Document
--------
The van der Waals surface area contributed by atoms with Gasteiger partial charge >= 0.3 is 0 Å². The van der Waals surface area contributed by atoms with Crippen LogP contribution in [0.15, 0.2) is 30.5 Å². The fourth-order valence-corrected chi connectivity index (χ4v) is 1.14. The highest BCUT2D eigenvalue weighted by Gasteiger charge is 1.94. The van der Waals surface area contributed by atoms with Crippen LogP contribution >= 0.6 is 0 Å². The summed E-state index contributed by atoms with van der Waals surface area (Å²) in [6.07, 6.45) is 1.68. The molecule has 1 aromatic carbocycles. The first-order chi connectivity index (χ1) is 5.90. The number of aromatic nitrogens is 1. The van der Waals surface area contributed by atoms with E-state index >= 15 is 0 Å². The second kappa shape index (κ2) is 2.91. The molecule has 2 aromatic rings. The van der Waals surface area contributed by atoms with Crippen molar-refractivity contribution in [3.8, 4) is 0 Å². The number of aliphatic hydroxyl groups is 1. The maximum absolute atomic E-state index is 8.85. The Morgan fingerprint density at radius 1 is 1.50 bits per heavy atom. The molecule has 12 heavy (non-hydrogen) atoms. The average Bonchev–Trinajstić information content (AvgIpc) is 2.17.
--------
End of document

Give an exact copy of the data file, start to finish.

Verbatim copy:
The van der Waals surface area contributed by atoms with Gasteiger partial charge >= 0.3 is 0 Å². The van der Waals surface area contributed by atoms with Crippen LogP contribution in [0.15, 0.2) is 30.5 Å². The fourth-order valence-corrected chi connectivity index (χ4v) is 1.14. The highest BCUT2D eigenvalue weighted by Gasteiger charge is 1.94. The van der Waals surface area contributed by atoms with Crippen LogP contribution >= 0.6 is 0 Å². The summed E-state index contributed by atoms with van der Waals surface area (Å²) in [6.07, 6.45) is 1.68. The molecule has 1 aromatic carbocycles. The first-order chi connectivity index (χ1) is 5.90. The number of aromatic nitrogens is 1. The van der Waals surface area contributed by atoms with E-state index >= 15 is 0 Å². The second kappa shape index (κ2) is 2.91. The molecule has 2 aromatic rings. The van der Waals surface area contributed by atoms with Crippen molar-refractivity contribution in [3.8, 4) is 0 Å². The number of aliphatic hydroxyl groups is 1. The maximum absolute atomic E-state index is 8.85. The Morgan fingerprint density at radius 1 is 1.50 bits per heavy atom. The molecule has 12 heavy (non-hydrogen) atoms. The average Bonchev–Trinajstić information content (AvgIpc) is 2.17.